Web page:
The Never Ending Conundrum of Healthcare in America

I love my health plan. Come to think of it, I don’t think I have ever had a plan to complain about. Perhaps I have been lucky that the companies that I have worked for provided more than adequate healthcare for my family and me. When I was blind-sided by cancer, the birth of our second child, and maternity leave, I found some solace in the fact that my health insurance at that time, provided by Santee Cooper, helped us through difficult times.

Was it perfect? no. I had to do my share of keeping track of co-payments and such, and the insurance company was often wrong, but nonetheless, catastrophic damage was averted. The ubiquitous subject is front and center again, as the democratic house has once more tried to usurp presidential powers and overturn a ruling on short-term health plans. Obamacare was and is a genuflecting shrine to the left, as his name is omnipresent, his knowledge omniscient, and his goals are to turn us into a land of Chinese Barefoot Doctors. But I stray.

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In dismantling Obamacare, the Trump Administration last year allowed for short-term, limited-duration health insurance that can last up to a year or more. The Obama Administration limited short-term insurance to three months to force all into the Obamacare exchanges. I still think it’s rich that after all the time, effort and money were put into launching Obamacare, their website didn’t work. Something that someone on Fiverr could have done for a couple of thousand bucks, but all of the Obama administration came up empty.

Another grim reminder that Obamacare made healthcare more expensive for the middle-class, the backbone of America. The rich have their own, of course, and the non-working poor have Medicaid. Weighing in on the matter is noted healthcare expert Nancy Pelosi, with the usual vitriol rhetoric, claiming these are “garbage” plans designed to trick Americans. People in this country are on a budget, whether they know it or not. Most have some idea of what comes in, but many have no idea where it goes. As such, the monthly premium on health insurance is a big factor for Americans.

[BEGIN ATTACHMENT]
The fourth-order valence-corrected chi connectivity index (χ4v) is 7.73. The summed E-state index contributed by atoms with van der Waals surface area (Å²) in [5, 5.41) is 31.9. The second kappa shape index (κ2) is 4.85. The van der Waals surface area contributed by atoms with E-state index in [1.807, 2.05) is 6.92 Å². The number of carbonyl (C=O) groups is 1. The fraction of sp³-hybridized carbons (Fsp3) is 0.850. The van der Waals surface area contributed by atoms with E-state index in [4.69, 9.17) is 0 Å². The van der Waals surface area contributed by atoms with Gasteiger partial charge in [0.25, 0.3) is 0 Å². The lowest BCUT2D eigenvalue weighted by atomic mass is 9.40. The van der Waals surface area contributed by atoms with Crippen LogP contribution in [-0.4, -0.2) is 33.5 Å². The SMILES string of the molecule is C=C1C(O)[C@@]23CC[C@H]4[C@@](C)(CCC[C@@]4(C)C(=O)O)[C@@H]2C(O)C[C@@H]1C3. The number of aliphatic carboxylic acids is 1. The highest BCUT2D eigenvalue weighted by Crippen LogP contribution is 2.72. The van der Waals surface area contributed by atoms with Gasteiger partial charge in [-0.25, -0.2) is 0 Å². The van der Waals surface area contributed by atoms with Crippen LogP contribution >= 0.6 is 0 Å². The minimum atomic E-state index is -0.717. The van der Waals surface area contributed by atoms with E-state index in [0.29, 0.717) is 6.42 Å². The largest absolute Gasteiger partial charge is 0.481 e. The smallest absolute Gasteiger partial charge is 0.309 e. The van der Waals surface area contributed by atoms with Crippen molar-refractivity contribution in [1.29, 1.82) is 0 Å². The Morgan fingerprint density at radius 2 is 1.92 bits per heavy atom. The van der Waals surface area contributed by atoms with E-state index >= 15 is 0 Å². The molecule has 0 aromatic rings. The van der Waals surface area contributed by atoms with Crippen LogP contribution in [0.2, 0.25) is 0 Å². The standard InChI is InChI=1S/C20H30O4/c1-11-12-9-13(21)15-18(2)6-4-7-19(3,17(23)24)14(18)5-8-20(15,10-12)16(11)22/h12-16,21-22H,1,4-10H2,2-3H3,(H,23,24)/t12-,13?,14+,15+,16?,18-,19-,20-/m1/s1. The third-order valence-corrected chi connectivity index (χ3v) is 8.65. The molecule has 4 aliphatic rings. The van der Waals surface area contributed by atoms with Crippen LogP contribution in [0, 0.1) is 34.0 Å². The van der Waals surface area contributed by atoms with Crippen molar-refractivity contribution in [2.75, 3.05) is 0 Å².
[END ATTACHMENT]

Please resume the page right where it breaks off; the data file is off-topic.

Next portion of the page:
I have written countless articles and have told you time and time again, you don’t want socialized medicine. I’m not a doctor either, but I have been a patient. As I’ve said before, if your life or the life of a family member was on the line, do you want to go to the doctor who trained at Johns Hopkins, or the person who checked all the right boxes to get into med school?

How hard is that to understand? That boys and girls are at the crux of the heavyweight economic battle between capitalism and the other isms. I know I want the person who went to Johns Hopkins. You can get away with the “box checkers” in the social sciences because it’s mostly made up nonsense anyway, but physical healthcare must incentivize those that desire to be there. They generally are one percenters and should be. You can tax them all you want, but you might have to say thank you one day to them if they ever save your life.

About John Thomas

John Patrick Thomas is a four-time cancer survivor who lives with his family in South Florida. John attended Gettysburg College and The American University before embarking on an entrepreneurial career on Wall Street. He turned to the teaching profession after his life-threatening bout with bone cancer. John has recently written a #1 Amazon Cancer Bestselling book entitled, “A Call to Faith, the Journey of a Cancer Survivor.” He has appeared in publications such as The New York Times, The Wall St. Journal, The Washington Post, Memorial Sloan-Kettering Cancer Center publications, and was featured in new DayStar network series, “Impact with Pastor Dave.” He has traveled as a missionary and may be one of the few people that tell you cancer was the best thing to ever happen to him. You’ll have to ask him why.


  1. Ah, but as Britain is discovering, if you tax them too hard, they go away.

    3,500 doctors and counting, have retired, as in quit in the last couple years in Britain. Good luck getting the medical treatment you need when there are fewer and fewer doctors.

  2. Most of the reason medical care is so expensive is the third-party-pay system (insurance) and government regulation. My ENT doctor told me that two-thirds of his cost is compliance efforts. It’s obscene that filling out or checking paperwork for the government costs him (and us) twice as much as his actual services.